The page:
Colposcopy is a more detailed examination of the cervix. In this test a speculum is gently put into the vagina so the cervix can be seen. This part is exactly the same as for a cervical screening test. The doctor (or specialist nurse) uses a magnifier (colposcope) to look at the cervix in more detail. The actual colposcope does not go inside your vagina. A liquid is used to paint the cervix which shows up the abnormal cells. It takes longer than a normal cervical screening test (about 15 minutes). It is usually done in a specialist colposcopy clinic at hospital. During colposcopy it is usual to take a small piece of tissue from the cervix (biopsy) to make a more detailed assessment of the cells.
You may be referred for a colposcopy if you have one of the higher grades of abnormality on y our smear test (usually moderate/severe dyskaryosis, invasive or glandular neoplasia). You may also be referred for colposcopy if you have had three inadequate or borderline results in a row or if you have had three abnormal results (of any grade) within a 10-year period. The laboratory that reports the cervical screening results will determine what action needs to be taken (based on the current result and your past results). Either the laboratory will refer you directly to colposcopy, or they may ask your GP to make this referral. This happens quite commonly, so you should try not to be too alarmed. Remember that in most cases, an abnormal cervical screening test does not mean you have cervical cancer. It is rare for cervical cancer to be diagnosed this way .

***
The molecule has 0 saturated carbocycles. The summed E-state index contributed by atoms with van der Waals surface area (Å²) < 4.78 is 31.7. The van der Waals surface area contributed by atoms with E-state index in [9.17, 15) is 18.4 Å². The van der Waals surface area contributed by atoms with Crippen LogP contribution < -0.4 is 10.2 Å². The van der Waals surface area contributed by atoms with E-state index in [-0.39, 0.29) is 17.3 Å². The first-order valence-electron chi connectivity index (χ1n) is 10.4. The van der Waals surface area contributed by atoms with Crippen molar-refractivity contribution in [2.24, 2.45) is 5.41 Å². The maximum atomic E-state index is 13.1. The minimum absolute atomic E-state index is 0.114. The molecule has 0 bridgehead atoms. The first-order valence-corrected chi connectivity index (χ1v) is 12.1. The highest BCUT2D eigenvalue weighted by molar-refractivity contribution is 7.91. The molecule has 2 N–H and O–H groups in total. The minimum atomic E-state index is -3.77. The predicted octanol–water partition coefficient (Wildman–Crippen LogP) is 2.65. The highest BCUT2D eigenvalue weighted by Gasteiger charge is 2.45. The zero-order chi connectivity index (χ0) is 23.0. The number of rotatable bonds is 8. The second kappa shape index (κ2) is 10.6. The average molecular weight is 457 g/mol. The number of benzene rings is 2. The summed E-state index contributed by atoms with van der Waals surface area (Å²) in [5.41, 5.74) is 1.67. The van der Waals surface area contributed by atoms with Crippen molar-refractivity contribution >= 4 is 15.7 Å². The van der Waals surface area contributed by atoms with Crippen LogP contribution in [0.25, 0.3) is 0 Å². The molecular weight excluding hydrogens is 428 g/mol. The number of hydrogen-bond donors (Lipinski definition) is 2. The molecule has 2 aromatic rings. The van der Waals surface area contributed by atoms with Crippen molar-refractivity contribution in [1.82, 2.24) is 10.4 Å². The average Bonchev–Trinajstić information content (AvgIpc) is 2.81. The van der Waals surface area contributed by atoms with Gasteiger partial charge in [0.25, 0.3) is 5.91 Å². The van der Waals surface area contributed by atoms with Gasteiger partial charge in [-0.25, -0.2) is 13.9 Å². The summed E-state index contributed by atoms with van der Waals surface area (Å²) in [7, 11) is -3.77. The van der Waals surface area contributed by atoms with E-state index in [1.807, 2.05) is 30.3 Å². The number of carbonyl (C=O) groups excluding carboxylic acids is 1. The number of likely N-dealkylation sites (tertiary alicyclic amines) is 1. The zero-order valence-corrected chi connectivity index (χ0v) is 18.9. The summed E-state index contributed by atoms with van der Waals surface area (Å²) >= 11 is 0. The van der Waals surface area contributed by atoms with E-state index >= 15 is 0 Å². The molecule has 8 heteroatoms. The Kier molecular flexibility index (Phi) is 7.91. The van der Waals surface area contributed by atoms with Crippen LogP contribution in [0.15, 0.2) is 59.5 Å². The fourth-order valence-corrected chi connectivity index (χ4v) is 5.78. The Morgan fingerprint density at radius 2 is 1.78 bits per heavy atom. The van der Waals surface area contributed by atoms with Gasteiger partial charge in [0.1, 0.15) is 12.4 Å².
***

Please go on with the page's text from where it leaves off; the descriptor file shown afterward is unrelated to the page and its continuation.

Before your colposcopy
You should receive written information about the procedure in advance of your appointment. If there is anything you don’t understand you can either ring the clinic directly, or discuss this with your GP. There are some things that you should think about before your colposcopy that can help you prepare:
- Some clinics prefer not to perform colposcopy whilst a woman is having her period. This is because it can be difficult to get a good view of the cervix if there is a lot of blood. Als o, some women may prefer not to have an intimate examination whilst bleeding. If your period starts and you anticipate you will still be bleeding when you have your appointment, it is probably best that you telephone the clinic for advice. In some cases your appointment may be rearranged. Do not feel embarrassed about this – it is completely out of your control, and colposcopy clinics are very used to this sort of thing.
- You should avoid sex and not wear a tampon for 24 hours before your colposcopy.
- You should not use any vaginal creams or pessaries for 24 hours before your colposcopy This includes lubricants, thrush treatments, douches and spermicides.
- Some people find the colposcopy examination a little uncomfortable. For this reason, you may choose to take some paracetamol about an hour before your appointment.
- You may want to wear a loose, full skirt on the day of your colposcopy so that you do not have to remove all of your lower clothing.
- It is often a good idea to bring someone with you who can take you home after your colposcopy. This is most important if the clinic has told you that you may have treatment at your first appointment. They do not have to come into the examination room with you (but if you do want a friend or relative with you during your examination this is also possible).
The whole procedure normally takes about 15-20 minutes. It may be longer if you have treatment at the same time (see below). It is best to allow an hour for the whole visit:
- The doctor or nurse will usually start by asking you some questions. These may include information about your periods, the date of your last period, what contraception you use and your general health. You will then be prepared for colposcopy examination on a couch.